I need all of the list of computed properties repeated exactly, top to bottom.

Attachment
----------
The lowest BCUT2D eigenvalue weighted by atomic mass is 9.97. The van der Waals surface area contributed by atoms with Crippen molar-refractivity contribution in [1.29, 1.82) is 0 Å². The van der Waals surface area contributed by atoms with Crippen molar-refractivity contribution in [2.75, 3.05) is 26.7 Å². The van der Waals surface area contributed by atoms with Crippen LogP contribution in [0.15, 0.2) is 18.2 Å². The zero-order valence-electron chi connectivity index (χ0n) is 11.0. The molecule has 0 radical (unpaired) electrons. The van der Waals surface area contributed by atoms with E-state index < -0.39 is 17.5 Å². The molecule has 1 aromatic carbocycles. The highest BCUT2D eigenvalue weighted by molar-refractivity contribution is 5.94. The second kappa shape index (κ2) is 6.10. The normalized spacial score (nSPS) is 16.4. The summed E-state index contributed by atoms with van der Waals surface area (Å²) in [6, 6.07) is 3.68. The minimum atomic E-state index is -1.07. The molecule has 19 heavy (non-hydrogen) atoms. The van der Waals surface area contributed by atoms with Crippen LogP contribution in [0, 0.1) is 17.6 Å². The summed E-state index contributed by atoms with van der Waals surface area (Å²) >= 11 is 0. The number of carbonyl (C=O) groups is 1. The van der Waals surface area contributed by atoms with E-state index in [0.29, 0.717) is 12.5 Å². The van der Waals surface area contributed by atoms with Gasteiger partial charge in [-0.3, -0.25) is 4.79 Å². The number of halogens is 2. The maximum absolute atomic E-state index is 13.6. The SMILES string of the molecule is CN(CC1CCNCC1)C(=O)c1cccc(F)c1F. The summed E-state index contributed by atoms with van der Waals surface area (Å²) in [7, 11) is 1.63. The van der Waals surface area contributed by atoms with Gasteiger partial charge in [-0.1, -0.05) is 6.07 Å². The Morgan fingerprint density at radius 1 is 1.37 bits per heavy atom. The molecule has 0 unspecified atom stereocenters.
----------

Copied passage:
The lowest BCUT2D eigenvalue weighted by atomic mass is 9.97. The van der Waals surface area contributed by atoms with Crippen molar-refractivity contribution in [1.29, 1.82) is 0 Å². The van der Waals surface area contributed by atoms with Crippen molar-refractivity contribution in [2.75, 3.05) is 26.7 Å². The van der Waals surface area contributed by atoms with Crippen LogP contribution in [0.15, 0.2) is 18.2 Å². The zero-order valence-electron chi connectivity index (χ0n) is 11.0. The molecule has 0 radical (unpaired) electrons. The van der Waals surface area contributed by atoms with E-state index < -0.39 is 17.5 Å². The molecule has 1 aromatic carbocycles. The highest BCUT2D eigenvalue weighted by molar-refractivity contribution is 5.94. The second kappa shape index (κ2) is 6.10. The normalized spacial score (nSPS) is 16.4. The summed E-state index contributed by atoms with van der Waals surface area (Å²) in [6, 6.07) is 3.68. The minimum atomic E-state index is -1.07. The molecule has 19 heavy (non-hydrogen) atoms. The van der Waals surface area contributed by atoms with Crippen LogP contribution in [0, 0.1) is 17.6 Å². The summed E-state index contributed by atoms with van der Waals surface area (Å²) >= 11 is 0. The number of carbonyl (C=O) groups is 1. The van der Waals surface area contributed by atoms with E-state index in [0.29, 0.717) is 12.5 Å². The van der Waals surface area contributed by atoms with Gasteiger partial charge in [-0.3, -0.25) is 4.79 Å². The number of halogens is 2. The maximum absolute atomic E-state index is 13.6. The SMILES string of the molecule is CN(CC1CCNCC1)C(=O)c1cccc(F)c1F. The summed E-state index contributed by atoms with van der Waals surface area (Å²) in [7, 11) is 1.63. The van der Waals surface area contributed by atoms with Gasteiger partial charge in [-0.1, -0.05) is 6.07 Å². The Morgan fingerprint density at radius 1 is 1.37 bits per heavy atom. The molecule has 0 unspecified atom stereocenters.